Deputy Attorney General Announces Significant Changes to DOJ Policies Regarding Corporate Investigations and Voluntary Self-Disclosure Incentives

Posted on Fraud Investigation, Health Care Law News by Rachel Broughton

On September 15, 2022, Deputy Attorney General Lisa Monaco published a memorandum which laid out the Department of Justice’s (DOJ) new guidelines for policies regarding corporate investigations and voluntary self-disclosures. The DOJ announced it would expand and/or clarify its policies on voluntary self-disclosure, making it its goal to reward companies that have invested in compliance programs that encourage voluntary self-disclosure of potential wrongdoings. More specifically, Monaco directed all DOJ criminal prosecuting departments, including the 94 US attorneys’ offices, to review and/or draft from scratch their individual policies on corporate self-disclosure. She is requiring that each department’s policy indicate clear expectations of what self-disclosure entails (such as timing and types of information that must be handed over) and identify the concrete benefits that a self-disclosing party can expect.  Note, the new policy aims to speed up indictments against executives by promising that their companies won’t face a guilty plea or compliance monitor if they rapidly and voluntarily turn over information to the government.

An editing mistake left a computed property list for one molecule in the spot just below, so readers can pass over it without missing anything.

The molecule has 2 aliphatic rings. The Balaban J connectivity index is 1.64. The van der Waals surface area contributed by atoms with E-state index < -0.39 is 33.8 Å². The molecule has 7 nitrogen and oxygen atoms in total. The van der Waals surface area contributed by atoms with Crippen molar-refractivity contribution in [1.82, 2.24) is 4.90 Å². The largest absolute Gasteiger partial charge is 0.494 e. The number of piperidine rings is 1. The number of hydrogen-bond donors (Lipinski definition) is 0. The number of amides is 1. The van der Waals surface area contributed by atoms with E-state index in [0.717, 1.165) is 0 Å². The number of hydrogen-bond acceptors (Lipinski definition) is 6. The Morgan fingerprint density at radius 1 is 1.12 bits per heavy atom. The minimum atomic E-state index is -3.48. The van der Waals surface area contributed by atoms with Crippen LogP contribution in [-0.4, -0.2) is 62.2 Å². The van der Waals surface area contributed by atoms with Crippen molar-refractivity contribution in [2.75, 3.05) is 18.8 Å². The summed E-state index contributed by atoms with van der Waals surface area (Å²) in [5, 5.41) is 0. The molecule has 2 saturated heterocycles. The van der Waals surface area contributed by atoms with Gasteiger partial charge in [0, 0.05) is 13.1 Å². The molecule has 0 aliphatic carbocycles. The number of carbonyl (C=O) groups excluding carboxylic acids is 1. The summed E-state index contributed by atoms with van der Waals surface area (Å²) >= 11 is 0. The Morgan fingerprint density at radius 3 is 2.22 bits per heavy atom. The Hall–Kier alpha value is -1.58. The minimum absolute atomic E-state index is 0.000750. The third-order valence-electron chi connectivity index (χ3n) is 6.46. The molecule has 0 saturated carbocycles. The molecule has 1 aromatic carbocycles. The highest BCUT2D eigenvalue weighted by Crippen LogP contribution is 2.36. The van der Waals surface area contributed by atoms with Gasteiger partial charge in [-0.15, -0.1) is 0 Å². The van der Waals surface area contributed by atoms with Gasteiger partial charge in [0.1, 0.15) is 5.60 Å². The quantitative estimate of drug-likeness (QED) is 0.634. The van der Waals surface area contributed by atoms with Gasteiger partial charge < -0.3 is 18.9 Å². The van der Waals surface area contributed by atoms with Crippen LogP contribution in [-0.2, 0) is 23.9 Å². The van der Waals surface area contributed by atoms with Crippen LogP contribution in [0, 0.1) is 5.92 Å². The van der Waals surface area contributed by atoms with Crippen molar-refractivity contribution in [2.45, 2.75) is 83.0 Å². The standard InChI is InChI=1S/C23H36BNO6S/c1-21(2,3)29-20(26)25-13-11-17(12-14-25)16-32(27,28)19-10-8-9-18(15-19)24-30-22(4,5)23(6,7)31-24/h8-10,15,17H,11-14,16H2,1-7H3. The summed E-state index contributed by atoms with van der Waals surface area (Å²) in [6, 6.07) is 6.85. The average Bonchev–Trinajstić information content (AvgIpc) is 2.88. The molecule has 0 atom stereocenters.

While this is certainly an attempted push in the right direction for businesses who may find themselves the subject of a potential government investigation, the policy guidelines leave much room for variation and confusion as companies attempt to interpret and navigate inconsistent departmental self-disclosure policies. For instance, like many governmental policies, rules and procedures, these policies will likely be vaguely written and give prosecutors serious discretion in determining if and when they apply.

Nonetheless, voluntary self-disclosure can save a company of up to millions of dollars in fines, penalties, and costs that are associated with certain healthcare crimes. It can also avoid reputational harm that may arise from a guilty plea, and it can certainly reduce the risk of collateral consequences such as payment suspension. While perhaps a uniform policy at the DOJ level would serve as a better alternative for the sake of consistency, it will be interesting to see if these varying departmental policies truly incentivize voluntary self-disclosure, or if they instead do the opposite, and disincentivize companies from self-disclosing due to the enormous amount of uncertainty surrounding them.

If you or your business find yourselves the potential source of a government investigation, or if you have any questions regarding the self-disclosure process, please do not hesitate to contact the experienced attorneys at Nicholson & Eastin, LLP. We would be happy to assist you in interpreting the relevant policies that are to come and provide further advice as you navigate the process. Please call today for a consultation.